When life insurance becomes solidarity

The world of solidarity finance is in turmoil. From 1is January 2022, all life insurance contracts will be required to offer at least a solidarity fund, i.e. a product devoting 5 to 10% of its assets to the financing of social economy structures and Solidarity (ESS). These funds are nicknamed “90-10”. This should give a boost to these products, which until now have been mainly distributed as part of employee savings: their outstanding amount reached 13.78 billion euros at the end of 2020, 85% of which with the employee savings, according to the FAIR association.

In total, the solidarity funds devote approximately 800 million euros to financing the SSE. “The impact of these products is tangible: the structures supported by our solidarity funds have made it possible to provide 6,400 housing units and support 25,000 people towards employment in 2020”, says Béatrice Verger, head of socially responsible investment (SRI) development at BNP Paribas Asset Management.

Read also Does the retirement savings plan overshadow life insurance?

Concretely, how are these actors selected by the managers of solidarity funds? Each management company develops a specific approach, even if certain heavyweights in the sector, such as the property company Habitat et Humanisme, France Active Investissement or ADIE, are present in most funds.

“Mutualize investments”

For about ten years, the trend has been to create a specific product that serves as a “solidarity pocket” for all the “90-10” funds of the same house and can even be distributed to other management companies that do not have this expertise. “Bringing together our solidarity investments in a single fund allows us to pool our investments, therefore to be able to finance up to several million euros for the same SSE structure in certain cases”, explains Laurence Laplane-Rigal, director of social impact investment at Amundi, whose “pure solidarity” fund, Amundi Finance and Solidarity, alone weighs around 410 millions of euros.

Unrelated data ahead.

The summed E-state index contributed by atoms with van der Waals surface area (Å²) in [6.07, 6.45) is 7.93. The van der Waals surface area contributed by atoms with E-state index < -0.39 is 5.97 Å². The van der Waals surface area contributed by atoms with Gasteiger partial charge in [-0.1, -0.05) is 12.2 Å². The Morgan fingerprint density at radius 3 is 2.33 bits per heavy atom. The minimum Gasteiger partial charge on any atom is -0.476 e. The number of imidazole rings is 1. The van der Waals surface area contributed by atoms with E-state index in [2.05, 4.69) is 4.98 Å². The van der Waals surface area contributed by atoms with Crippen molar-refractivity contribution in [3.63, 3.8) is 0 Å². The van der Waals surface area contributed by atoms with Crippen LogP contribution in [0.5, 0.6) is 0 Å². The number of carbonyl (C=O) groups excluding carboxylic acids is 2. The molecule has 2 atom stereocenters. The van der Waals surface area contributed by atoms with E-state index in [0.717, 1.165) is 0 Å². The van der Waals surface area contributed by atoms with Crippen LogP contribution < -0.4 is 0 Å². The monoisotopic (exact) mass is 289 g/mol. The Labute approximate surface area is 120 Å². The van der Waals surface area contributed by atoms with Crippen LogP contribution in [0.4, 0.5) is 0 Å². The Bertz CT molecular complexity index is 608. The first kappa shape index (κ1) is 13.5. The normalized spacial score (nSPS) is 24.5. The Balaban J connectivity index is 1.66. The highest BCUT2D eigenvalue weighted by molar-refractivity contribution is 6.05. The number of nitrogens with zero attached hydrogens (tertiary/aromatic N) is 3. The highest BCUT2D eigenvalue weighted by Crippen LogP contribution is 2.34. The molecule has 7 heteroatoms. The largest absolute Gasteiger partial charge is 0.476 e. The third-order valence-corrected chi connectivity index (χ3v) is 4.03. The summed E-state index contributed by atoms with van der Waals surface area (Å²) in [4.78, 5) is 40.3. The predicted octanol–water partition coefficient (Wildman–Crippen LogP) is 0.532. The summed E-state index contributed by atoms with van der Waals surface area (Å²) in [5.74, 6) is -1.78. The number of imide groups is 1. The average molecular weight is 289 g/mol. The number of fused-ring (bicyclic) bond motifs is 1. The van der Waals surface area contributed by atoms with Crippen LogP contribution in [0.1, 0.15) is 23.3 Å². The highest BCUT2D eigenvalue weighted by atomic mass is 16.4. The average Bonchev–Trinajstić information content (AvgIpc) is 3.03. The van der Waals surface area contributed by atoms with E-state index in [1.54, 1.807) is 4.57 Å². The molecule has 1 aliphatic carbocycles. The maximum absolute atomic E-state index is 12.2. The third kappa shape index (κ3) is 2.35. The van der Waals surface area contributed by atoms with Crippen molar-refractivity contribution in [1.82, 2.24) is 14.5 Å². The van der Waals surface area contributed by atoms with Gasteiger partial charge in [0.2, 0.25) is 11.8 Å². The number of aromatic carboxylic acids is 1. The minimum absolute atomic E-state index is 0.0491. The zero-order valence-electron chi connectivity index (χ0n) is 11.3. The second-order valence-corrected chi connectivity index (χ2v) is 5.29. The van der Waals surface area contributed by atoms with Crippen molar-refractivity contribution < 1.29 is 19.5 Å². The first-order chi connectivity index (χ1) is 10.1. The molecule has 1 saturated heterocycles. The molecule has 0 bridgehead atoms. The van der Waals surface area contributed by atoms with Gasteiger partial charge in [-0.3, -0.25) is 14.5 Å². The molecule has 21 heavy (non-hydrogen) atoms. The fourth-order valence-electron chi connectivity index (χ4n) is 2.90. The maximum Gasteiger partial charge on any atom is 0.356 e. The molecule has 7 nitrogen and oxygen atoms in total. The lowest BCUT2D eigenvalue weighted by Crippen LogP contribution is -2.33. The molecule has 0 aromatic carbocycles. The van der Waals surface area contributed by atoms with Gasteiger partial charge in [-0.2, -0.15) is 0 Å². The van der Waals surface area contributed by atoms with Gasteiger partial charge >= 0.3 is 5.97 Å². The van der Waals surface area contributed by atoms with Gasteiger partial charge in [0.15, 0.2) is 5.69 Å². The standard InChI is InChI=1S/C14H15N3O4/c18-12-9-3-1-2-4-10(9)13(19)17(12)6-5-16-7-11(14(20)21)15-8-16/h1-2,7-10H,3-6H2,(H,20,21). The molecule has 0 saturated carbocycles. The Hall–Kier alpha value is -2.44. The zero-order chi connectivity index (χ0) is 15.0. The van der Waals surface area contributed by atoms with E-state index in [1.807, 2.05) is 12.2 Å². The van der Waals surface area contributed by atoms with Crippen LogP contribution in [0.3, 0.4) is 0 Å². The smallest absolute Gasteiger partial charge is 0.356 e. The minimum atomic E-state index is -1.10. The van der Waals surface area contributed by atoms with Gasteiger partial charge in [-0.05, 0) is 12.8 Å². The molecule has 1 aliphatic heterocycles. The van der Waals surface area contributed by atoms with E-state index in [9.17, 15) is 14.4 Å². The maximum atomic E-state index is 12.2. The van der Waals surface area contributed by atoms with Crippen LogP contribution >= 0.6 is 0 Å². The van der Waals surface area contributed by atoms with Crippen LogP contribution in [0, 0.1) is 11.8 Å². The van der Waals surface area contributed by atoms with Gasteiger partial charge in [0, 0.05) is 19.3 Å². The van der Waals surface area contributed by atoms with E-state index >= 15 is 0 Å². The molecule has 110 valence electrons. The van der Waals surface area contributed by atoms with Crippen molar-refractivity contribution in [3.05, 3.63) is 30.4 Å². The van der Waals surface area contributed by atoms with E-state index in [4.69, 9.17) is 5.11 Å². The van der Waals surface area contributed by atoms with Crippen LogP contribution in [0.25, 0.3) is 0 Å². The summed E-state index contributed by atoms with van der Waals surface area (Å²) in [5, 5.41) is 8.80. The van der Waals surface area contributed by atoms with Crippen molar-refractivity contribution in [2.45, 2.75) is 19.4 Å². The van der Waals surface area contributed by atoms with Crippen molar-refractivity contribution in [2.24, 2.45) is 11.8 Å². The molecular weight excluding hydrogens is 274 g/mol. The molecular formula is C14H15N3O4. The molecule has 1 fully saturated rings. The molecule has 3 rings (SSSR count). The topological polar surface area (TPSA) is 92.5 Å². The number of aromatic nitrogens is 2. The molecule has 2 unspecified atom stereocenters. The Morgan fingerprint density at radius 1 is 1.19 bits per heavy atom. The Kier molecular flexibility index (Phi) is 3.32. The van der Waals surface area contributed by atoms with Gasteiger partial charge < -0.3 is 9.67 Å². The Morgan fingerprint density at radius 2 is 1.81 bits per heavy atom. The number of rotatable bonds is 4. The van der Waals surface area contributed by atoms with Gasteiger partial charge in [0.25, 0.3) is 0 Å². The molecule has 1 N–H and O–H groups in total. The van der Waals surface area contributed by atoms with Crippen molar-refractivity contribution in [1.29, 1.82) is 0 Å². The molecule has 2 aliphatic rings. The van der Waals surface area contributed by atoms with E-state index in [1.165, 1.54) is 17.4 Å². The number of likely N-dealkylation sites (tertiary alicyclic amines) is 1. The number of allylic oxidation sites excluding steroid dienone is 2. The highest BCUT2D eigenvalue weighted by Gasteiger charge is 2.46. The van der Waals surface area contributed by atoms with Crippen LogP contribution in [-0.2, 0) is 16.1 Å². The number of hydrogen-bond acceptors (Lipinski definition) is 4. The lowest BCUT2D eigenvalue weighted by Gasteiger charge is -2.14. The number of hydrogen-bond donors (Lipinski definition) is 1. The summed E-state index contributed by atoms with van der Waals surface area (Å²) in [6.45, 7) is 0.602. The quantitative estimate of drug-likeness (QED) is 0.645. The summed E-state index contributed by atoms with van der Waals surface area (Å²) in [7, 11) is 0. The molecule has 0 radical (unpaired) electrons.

“We support these companies, cooperatives or associations, in their change of size, when they move from the local to the regional scale, or from the region to the national territory”, said Mr.me Laplane-Rigal, citing Vivre en béguinage (supported housing for seniors), Homnia (housing for people with disabilities), La Varappe (integration through employment) and My Retail Box (bulk distribution). Amundi finances a total of 43 SSE structures, for tickets between 800,000 euros and 5 million euros, or even more, in the form of debt or equity contribution.

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